von Julian Marxen
Too many employees in the office or in the laboratory, no staggered shifts, a lax approach to the mask requirement and home office is obviously not welcome. There should even have been Christmas parties in attendance. Working safely under pandemic conditions should look different. But at the Christian-Albrechts-Universität zu Kiel (CAU) it seems to be exactly the same in some areas, especially in the natural sciences. At least that’s what some employees report in an interview with NDR Schleswig-Holstein. They complain that their superiors interpret the corona protection provisions rather laxly and hardly care about occupational safety.
AUDIO: CAU employees criticize lax Covid-19 protection (1 min)
Research more important than occupational safety?
The chairman of the staff council, Heinke Gier, is also very well aware of the problem. Some employees are terrified because too many scientists are in the institute at the same time, says Gier. Some of the employees could also work from home. “Unfortunately, our supervisor does not respond to suggestions to work in staggered shifts – and has been for almost a year,” reports one employee who wants to remain anonymous. “There are professors to whom research is apparently more important than the well-being of their staff,” criticizes Gier.
Institutes decide individually
Some employees ask themselves: “Why does the university management not intervene? Does a corona outbreak have to occur before action is taken?” The Chancellor of Kiel University, Claudia Meyer, referred to NDR demand that, for example, “Home office cannot be arranged across the board due to the diversity of workplaces”. The superiors in the institutes should decide how to work. After all, they could best assess “how the activities should be organized in order to protect the employees and at the same time ensure the operation.” Everything taking into account the hygiene and distance regulations, as the Chancellor emphasizes. And according to her portrayal, “the vast majority of superiors fulfill their responsibility in an exemplary manner.”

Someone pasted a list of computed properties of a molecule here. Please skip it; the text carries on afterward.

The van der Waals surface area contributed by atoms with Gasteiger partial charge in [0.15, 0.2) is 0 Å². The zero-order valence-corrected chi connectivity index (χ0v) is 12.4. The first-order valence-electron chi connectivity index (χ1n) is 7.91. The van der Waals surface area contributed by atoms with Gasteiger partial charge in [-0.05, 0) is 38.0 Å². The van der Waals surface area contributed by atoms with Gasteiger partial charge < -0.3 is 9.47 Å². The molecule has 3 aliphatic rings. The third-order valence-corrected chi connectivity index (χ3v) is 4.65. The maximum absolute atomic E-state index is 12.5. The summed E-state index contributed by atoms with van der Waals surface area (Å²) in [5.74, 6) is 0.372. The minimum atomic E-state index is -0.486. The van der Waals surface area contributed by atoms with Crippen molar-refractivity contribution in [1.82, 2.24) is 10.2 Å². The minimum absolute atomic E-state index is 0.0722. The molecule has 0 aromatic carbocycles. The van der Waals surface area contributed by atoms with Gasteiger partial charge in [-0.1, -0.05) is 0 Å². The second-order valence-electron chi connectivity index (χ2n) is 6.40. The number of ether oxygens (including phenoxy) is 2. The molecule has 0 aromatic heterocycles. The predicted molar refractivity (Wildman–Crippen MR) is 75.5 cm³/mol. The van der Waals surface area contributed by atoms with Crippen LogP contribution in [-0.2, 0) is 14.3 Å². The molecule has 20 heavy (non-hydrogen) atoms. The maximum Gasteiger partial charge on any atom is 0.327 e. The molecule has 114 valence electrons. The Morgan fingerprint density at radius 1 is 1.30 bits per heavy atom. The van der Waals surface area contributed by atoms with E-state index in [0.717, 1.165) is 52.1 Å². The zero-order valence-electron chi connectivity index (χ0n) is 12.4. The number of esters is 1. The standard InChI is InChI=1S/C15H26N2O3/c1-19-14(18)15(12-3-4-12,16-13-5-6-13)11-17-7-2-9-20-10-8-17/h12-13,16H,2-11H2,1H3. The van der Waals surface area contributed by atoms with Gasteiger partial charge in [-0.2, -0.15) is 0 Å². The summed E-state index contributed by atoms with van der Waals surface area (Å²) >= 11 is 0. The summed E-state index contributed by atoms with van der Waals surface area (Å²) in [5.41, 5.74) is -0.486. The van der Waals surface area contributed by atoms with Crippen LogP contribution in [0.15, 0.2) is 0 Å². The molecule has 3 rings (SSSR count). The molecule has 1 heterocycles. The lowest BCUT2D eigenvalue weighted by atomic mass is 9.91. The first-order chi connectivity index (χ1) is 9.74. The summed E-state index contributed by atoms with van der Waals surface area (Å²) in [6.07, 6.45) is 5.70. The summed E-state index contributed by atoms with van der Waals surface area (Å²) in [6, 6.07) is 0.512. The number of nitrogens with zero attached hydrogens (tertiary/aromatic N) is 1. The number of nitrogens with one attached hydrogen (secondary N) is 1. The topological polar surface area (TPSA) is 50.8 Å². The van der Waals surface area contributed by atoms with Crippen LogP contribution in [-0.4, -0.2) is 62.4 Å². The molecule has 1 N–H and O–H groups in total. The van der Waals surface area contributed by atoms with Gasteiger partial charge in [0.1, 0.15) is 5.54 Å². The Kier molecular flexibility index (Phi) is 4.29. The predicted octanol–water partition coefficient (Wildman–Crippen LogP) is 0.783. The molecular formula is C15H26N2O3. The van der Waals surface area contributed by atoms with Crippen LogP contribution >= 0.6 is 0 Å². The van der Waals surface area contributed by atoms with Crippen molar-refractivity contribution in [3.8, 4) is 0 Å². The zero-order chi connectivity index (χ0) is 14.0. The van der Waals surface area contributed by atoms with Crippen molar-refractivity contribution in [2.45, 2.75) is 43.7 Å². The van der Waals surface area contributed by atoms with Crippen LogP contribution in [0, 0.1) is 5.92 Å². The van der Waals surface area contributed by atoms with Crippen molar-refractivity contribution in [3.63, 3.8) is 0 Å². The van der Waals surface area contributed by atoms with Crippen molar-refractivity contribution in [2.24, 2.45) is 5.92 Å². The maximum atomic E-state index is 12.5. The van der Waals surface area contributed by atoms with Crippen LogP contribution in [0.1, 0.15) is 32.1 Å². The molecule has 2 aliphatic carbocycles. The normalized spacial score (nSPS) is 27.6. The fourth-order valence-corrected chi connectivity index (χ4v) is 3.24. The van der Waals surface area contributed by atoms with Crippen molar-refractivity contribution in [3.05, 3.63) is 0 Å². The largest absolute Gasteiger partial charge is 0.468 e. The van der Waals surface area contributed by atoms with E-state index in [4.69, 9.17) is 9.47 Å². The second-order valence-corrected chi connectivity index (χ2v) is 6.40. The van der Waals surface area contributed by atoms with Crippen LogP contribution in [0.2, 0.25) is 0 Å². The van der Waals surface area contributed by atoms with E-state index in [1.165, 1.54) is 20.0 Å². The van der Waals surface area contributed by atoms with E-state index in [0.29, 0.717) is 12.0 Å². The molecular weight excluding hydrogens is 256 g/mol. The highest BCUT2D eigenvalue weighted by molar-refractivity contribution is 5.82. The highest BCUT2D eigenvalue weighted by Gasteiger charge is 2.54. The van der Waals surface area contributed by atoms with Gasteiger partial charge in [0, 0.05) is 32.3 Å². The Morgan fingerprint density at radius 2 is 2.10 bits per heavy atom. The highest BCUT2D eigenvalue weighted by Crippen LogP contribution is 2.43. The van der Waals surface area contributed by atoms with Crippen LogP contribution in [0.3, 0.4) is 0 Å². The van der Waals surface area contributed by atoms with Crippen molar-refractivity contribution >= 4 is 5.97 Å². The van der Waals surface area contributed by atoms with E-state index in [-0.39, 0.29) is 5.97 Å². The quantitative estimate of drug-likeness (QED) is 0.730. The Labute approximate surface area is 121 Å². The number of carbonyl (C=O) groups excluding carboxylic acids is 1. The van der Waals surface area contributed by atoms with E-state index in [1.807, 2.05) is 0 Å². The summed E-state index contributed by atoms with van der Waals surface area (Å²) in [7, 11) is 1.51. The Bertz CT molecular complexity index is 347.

Employees should report
But things are not going exemplary everywhere. The University Chancellor advises employees to officially report problems so that superiors can be made responsible. But that is exactly another problem. As employees of NDR Schleswig-Holstein said, they fear consequences if they express themselves critically. Staff council chief Gier therefore calls on all institute directors: “Take care of the safety of the employees!” And the staff council would like to see clearer rules on occupational health and safety from politics: for example, that superiors have to provide a reason if they are of the opinion that home office is not possible in their area.